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So, so, so....soooooooo tired of the "Fiero Fire Trap Exaggeration". It was the '84 model that had the issue. Yes, shrinking the oil pan didn't help, but the main problem was the bad connecting rods fracturing. They recalled 125,000 cars, replaced the engines and that was that. The problem existed in 1 out of every 400 cars, no one was killed. The cars shown in this video appear to be modified, and we have no idea why they caught on fire. The Pinto had a much worse with 1.5 million recalled. Ugh. I loved my GT and my '88 4-cylinder. Great little cars with a LOT of potential. The next gen ALCOA designed aluminum space frame combined with the Quad 4 HO that could've been the 1989 model would have cleaned the Corvette's clock, which never would have been allowed.
 

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So, so, so....soooooooo tired of the "Fiero Fire Trap Exaggeration". It was the '84 model that had the issue. Yes, shrinking the oil pan didn't help, but the main problem was the bad connecting rods fracturing. They recalled 125,000 cars, replaced the engines and that was that. The problem existed in 1 out of every 400 cars, no one was killed. The cars shown in this video appear to be modified, and we have no idea why they caught on fire. The Pinto had a much worse with 1.5 million recalled. Ugh. I loved my GT and my '88 4-cylinder. Great little cars with a LOT of potential. The next gen ALCOA designed aluminum space frame combined with the Quad 4 HO that could've been the 1989 model would have cleaned the Corvette's clock, which never would have been allowed.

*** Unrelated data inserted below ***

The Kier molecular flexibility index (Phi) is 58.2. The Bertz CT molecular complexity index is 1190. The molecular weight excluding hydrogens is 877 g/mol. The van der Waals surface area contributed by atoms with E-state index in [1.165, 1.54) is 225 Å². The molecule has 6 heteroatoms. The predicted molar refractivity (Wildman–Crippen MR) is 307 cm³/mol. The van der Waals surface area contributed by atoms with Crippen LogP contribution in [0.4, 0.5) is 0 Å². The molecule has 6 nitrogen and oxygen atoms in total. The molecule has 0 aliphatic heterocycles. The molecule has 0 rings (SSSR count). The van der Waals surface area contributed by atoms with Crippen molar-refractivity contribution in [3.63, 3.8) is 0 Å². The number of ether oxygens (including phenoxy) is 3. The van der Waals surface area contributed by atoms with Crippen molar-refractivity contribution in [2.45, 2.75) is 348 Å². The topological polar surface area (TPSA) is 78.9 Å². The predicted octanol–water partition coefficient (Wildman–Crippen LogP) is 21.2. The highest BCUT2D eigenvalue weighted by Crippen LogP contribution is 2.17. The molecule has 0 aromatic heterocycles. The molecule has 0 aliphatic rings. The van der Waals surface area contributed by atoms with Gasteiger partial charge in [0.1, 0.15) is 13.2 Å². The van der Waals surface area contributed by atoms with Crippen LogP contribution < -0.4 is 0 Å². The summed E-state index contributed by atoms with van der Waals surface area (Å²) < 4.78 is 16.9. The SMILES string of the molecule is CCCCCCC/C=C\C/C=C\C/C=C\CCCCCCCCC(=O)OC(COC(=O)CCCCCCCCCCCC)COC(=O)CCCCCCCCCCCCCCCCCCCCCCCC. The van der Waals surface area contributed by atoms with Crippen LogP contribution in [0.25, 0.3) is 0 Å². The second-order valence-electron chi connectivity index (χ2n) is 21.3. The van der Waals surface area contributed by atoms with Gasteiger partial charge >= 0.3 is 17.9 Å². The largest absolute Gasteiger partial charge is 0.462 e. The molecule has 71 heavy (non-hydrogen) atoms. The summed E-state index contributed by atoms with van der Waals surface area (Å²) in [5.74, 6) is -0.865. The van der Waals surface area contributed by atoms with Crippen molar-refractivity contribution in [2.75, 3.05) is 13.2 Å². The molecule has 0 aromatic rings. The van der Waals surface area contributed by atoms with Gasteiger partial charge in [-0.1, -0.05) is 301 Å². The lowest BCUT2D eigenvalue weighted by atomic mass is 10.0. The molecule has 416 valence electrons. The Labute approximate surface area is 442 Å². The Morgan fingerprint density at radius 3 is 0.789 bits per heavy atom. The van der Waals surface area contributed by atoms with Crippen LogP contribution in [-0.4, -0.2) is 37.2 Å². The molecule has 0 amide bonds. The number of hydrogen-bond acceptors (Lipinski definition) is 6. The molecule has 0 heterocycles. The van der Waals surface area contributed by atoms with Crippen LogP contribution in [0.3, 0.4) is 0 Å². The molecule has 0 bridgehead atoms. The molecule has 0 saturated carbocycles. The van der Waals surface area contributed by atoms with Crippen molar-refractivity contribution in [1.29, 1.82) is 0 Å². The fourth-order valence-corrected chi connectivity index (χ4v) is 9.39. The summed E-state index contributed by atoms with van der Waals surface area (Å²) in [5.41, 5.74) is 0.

I agree. My parents bought an 84 Fiero and we owned it for 9 years. It was actually a fun little summer car, I have a lot of good memories of it.

The recall fixed the fire issue. Only other issue we had was a repair on the 4 speed manual.
 

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The Detroit accent is a nice touch.

I grew up with these cars all around Detroit, they were always quite striking. But I remember most people wondering why anybody would buy a two-seat car in the first place.